It is well worth your time to drop by Sun Studio (706 Union Ave., 901/521-0664, www.sunstudio.com, daily 10 a.m.–6 p.m., $10), where Elvis Presley recorded his first hit, “That’s All Right,” and where dozens of blues, rock, and country musicians were recorded during the 1950s.
Founded by radio man and audio engineer Sam Phillips and his wife, Becky, the studio recorded weddings, funerals, events, and, of course, music. Phillips was interested in the blues, and his first recordings were of yet-unknown artists such as Rufus Thomas and Howlin’ Wolf.
In 1953, Elvis Presley came into the studio on his lunch break to record a $3 record of himself singing “My Happiness” for his mother. Phillips was not impressed with the performance, and it was not for another year—and thanks to the prodding of Phillips’s assistant, Marion Keisker—that Phillips called Presley in to record some more.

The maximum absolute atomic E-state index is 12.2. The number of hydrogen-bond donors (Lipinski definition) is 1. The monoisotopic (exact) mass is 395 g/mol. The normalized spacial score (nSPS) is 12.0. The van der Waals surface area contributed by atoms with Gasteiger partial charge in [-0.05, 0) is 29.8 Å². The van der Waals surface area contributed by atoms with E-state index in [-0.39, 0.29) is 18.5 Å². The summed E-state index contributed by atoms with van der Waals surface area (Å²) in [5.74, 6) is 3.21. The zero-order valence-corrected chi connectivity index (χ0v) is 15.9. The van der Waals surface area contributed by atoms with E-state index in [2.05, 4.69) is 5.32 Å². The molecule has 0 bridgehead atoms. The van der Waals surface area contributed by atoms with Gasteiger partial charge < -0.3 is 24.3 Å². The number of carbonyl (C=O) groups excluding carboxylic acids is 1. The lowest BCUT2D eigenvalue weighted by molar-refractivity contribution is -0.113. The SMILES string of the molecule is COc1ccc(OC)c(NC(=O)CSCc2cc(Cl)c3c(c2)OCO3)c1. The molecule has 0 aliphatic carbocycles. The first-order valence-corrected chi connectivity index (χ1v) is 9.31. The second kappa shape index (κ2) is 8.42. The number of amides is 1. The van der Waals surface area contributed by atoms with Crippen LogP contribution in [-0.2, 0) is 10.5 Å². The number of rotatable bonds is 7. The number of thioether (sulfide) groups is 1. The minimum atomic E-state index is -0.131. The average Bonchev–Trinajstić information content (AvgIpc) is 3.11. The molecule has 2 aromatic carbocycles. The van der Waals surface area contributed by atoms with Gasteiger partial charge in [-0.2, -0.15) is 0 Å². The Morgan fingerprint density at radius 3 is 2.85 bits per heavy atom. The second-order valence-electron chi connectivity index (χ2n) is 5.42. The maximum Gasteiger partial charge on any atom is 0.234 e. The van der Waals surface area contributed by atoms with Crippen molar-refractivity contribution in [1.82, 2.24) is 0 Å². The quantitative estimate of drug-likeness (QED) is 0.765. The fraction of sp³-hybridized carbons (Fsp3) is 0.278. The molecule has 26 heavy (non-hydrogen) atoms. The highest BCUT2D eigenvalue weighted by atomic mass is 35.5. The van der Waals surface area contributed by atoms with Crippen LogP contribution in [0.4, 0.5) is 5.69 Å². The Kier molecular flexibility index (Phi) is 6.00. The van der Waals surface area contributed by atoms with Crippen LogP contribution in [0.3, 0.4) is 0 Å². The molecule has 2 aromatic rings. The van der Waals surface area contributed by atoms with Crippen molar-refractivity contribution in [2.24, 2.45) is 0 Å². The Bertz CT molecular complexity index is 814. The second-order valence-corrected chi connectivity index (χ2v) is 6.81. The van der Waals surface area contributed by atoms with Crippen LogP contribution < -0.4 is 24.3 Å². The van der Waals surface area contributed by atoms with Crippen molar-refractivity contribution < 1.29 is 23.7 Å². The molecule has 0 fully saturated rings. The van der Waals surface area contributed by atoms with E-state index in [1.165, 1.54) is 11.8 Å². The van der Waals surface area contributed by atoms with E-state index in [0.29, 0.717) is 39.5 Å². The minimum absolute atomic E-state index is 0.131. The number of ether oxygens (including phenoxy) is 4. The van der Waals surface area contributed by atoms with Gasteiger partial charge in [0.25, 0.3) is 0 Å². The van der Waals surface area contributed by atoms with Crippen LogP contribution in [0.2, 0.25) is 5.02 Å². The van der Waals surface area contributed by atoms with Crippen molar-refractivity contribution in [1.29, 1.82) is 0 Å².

When Phillips heard Elvis’s version of the blues tune “That’s All Right,” he knew he had a hit. And he did. But the story of Elvis’s discovery is just one of many that took place in the modest homemade Sun Studio, and this attraction is not just for Elvis fans.
The one-hour tour of the studio leaves every hour on the half hour, and while you are waiting you can order a real fountain drink from the snack bar or browse the shop’s collection of recordings and paraphernalia. The studio is still in business; you can record here for $75 an hour at night, and dozens of top-notch performers have, including U2, Beck, and Matchbox 20.
© Susanna Henighan Potter from Moon Tennessee, 5th Edition